Failure to pay wages

From time to time, your employer may fail to pay money owed to you. You have certain legal rights to recover this money. If you wish to instruct our employment law team to draft a letter demanding payment from your employer for unpaid wages, please complete the form below. 

Please note that once the unpaid wages instruction form is submitted, the letter will be prepared at a cost of £30 including VAT.

Please enter your name
Please enter your position in the company
Please enter your address
Please enter your phone number
Please enter your email

Employer details

If employer is an individual we need their title and full name or at the very least their title, initial and surname
Please enter your employer's address
Please enter your employer's post code

Please provide the information below

This information is essential

Please enter the wages that you are owed
Please enter the amount that is outstanding
  Please confirm self employed or employed
  Please confirm period of time wages relate to
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How can I claim back money that my employer owes me?

If your employer owes you money then there are 2 ways you can claim the money back:

  • A claim for an Unlawful deduction of wages in an Employment Tribunal
  • A Breach of contract claim in the Tribunal or County Court

What is an unlawful deduction of wages?

Employees and anyone who personally provides work or services to another under a contract, provided the person is not a client or customer, has the right not to have unauthorised deductions taken from their wages.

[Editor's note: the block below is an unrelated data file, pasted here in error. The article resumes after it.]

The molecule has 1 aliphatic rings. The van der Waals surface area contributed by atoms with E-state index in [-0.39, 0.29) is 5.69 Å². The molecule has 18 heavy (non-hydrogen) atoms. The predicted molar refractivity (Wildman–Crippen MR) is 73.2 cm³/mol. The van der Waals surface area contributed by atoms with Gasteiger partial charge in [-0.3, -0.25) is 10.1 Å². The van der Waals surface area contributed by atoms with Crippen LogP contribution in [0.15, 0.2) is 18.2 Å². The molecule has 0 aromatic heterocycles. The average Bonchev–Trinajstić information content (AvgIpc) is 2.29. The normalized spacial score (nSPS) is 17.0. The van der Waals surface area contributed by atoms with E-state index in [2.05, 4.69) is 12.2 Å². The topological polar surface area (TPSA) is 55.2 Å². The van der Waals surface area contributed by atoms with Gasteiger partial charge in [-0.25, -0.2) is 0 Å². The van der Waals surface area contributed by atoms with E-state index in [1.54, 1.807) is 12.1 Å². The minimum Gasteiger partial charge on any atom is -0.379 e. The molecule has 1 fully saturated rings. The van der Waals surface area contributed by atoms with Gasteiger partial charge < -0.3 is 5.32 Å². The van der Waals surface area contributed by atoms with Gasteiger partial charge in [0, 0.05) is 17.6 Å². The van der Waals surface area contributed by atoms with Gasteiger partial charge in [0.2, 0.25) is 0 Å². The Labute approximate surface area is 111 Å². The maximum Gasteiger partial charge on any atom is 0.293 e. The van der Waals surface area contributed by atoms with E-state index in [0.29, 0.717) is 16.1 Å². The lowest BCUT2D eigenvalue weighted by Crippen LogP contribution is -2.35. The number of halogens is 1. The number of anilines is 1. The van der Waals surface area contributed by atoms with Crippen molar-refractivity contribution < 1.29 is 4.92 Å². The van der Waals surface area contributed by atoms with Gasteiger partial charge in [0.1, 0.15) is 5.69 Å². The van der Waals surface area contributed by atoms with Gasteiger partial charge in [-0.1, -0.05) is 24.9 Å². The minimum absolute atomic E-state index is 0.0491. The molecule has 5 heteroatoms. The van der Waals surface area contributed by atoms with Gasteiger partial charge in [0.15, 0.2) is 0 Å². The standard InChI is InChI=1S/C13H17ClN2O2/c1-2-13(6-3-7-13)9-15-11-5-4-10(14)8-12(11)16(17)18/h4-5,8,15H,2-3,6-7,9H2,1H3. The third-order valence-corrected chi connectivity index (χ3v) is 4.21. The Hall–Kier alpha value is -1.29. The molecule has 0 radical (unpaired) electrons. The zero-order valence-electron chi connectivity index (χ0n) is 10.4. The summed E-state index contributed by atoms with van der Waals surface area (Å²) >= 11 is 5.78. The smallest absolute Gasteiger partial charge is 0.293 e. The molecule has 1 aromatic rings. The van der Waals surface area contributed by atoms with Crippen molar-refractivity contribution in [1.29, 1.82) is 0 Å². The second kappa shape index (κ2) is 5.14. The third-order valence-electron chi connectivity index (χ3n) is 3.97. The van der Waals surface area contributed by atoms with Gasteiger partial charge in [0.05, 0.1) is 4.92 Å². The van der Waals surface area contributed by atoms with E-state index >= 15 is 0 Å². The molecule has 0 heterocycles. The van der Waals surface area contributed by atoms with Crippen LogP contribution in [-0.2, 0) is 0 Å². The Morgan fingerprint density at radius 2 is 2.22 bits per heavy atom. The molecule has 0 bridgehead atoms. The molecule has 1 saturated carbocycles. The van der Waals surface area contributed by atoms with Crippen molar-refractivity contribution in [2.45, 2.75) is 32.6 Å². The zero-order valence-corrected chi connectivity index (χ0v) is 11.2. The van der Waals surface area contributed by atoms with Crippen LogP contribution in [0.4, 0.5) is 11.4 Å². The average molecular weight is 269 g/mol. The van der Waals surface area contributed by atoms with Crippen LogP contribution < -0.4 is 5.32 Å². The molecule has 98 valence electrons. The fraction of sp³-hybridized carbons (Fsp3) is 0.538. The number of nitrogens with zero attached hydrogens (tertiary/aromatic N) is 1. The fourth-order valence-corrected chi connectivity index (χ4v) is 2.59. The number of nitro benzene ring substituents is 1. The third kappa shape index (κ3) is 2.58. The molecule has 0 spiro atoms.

The following list contains examples of the most common types of payments that are classed as “wages” and can therefore be claimed in the Tribunal:

  • Salary
  • Commission and bonuses
  • Holiday pay
  • Statutory sick pay
  • Statutory maternity, paternity and adoption pay
  • Notice pay (provided the employee is required to work during the notice period or is treated as doing so)

The following list contains examples of payments that are not classed as “wages” and therefore must be claimed by issuing a claim for breach of contract:

  • Loans and advances of wages
  • Pensions, allowances or gratuities in connection with retirement
  • Expenses
  • Redundancy payments
  • Benefits in kind (gym membership, private health care, life assurance)

Are there any circumstances when my employer can make deductions to my pay?

An employer can only deduct wages from an employee if:

  • If it is authorised by statute (e.g. tax, national insurance, court orders for maintenance payments and fines)
  • If it is authorised by the contract (there is no requirement that the term has to be in writing but the employer should notify the employee in writing about the existence of the term before making a deduction)
  • If the employee has previously agreed in writing to the deduction being made

What is the time limit for bringing a claim for unlawful deduction of wages?

Your claim must be submitted to the Employment Tribunal within 3 months less one day of the date that the wages were due to be paid.

Who can issue a breach of contract claim and what is the time limit?

A breach of contract claim can be issued in the Employment Tribunal or the Civil Courts depending upon the employment status of the individual and the value of the claim.

You can bring a breach of contract claim in a Tribunal if you are an employee, your employment has terminated and you are owed money by your employer which you are entitled to under your contract of employment.

The claim must be issued within 3 months’ less one day of the date that your contract was terminated (e.g. if your contract terminated on 2 November 2009 your claim must be issued by 1 February 2010) and the Tribunal can only deal with claims that are worth less than £25,000.

If you are not an employee or you have missed the deadline for bringing a claim in the Tribunal then you can issue a claim in the Civil Courts. The claim must be issued within 6 years of the date that the breach of contract occurred (e.g. the date that the money was due to be paid to you).

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